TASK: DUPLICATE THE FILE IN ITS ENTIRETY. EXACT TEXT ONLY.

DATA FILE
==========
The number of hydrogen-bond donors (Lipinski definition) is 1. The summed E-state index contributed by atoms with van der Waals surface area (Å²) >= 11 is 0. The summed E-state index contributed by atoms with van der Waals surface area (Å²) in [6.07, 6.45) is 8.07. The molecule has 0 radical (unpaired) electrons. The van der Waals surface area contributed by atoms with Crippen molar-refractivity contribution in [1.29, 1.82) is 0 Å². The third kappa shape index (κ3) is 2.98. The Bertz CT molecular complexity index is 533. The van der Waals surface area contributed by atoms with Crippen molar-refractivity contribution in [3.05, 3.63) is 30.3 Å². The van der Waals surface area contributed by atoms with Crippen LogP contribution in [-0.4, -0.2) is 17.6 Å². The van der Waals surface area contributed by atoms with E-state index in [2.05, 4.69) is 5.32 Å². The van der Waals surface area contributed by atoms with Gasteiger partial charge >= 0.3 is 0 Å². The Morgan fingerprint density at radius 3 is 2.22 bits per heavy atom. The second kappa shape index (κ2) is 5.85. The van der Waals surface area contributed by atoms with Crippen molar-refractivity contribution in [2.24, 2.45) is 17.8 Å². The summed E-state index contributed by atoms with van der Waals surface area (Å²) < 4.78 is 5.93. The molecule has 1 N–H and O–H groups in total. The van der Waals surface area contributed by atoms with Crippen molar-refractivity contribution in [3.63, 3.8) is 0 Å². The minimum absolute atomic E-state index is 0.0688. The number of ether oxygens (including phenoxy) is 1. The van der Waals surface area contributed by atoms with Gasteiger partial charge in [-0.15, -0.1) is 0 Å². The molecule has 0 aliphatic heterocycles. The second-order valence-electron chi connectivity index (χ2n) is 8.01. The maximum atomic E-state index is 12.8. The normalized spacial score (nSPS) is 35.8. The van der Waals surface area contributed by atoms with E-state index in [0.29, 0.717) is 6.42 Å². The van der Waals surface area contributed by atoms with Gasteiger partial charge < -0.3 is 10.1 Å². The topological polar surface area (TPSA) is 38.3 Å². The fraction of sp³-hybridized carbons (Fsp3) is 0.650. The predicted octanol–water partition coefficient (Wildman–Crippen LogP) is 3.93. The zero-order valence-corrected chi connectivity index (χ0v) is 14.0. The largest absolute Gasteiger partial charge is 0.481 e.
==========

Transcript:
The number of hydrogen-bond donors (Lipinski definition) is 1. The summed E-state index contributed by atoms with van der Waals surface area (Å²) >= 11 is 0. The summed E-state index contributed by atoms with van der Waals surface area (Å²) in [6.07, 6.45) is 8.07. The molecule has 0 radical (unpaired) electrons. The van der Waals surface area contributed by atoms with Crippen molar-refractivity contribution in [1.29, 1.82) is 0 Å². The third kappa shape index (κ3) is 2.98. The Bertz CT molecular complexity index is 533. The van der Waals surface area contributed by atoms with Crippen molar-refractivity contribution in [3.05, 3.63) is 30.3 Å². The van der Waals surface area contributed by atoms with Crippen LogP contribution in [-0.4, -0.2) is 17.6 Å². The van der Waals surface area contributed by atoms with E-state index in [2.05, 4.69) is 5.32 Å². The van der Waals surface area contributed by atoms with Gasteiger partial charge >= 0.3 is 0 Å². The Morgan fingerprint density at radius 3 is 2.22 bits per heavy atom. The second kappa shape index (κ2) is 5.85. The van der Waals surface area contributed by atoms with Crippen molar-refractivity contribution in [2.24, 2.45) is 17.8 Å². The summed E-state index contributed by atoms with van der Waals surface area (Å²) < 4.78 is 5.93. The molecule has 1 N–H and O–H groups in total. The van der Waals surface area contributed by atoms with Crippen molar-refractivity contribution in [3.63, 3.8) is 0 Å². The minimum absolute atomic E-state index is 0.0688. The number of ether oxygens (including phenoxy) is 1. The van der Waals surface area contributed by atoms with Gasteiger partial charge in [-0.15, -0.1) is 0 Å². The molecule has 0 aliphatic heterocycles. The second-order valence-electron chi connectivity index (χ2n) is 8.01. The maximum atomic E-state index is 12.8. The normalized spacial score (nSPS) is 35.8. The van der Waals surface area contributed by atoms with E-state index in [0.29, 0.717) is 6.42 Å². The van der Waals surface area contributed by atoms with Gasteiger partial charge < -0.3 is 10.1 Å². The topological polar surface area (TPSA) is 38.3 Å². The fraction of sp³-hybridized carbons (Fsp3) is 0.650. The predicted octanol–water partition coefficient (Wildman–Crippen LogP) is 3.93. The zero-order valence-corrected chi connectivity index (χ0v) is 14.0. The largest absolute Gasteiger partial charge is 0.481 e.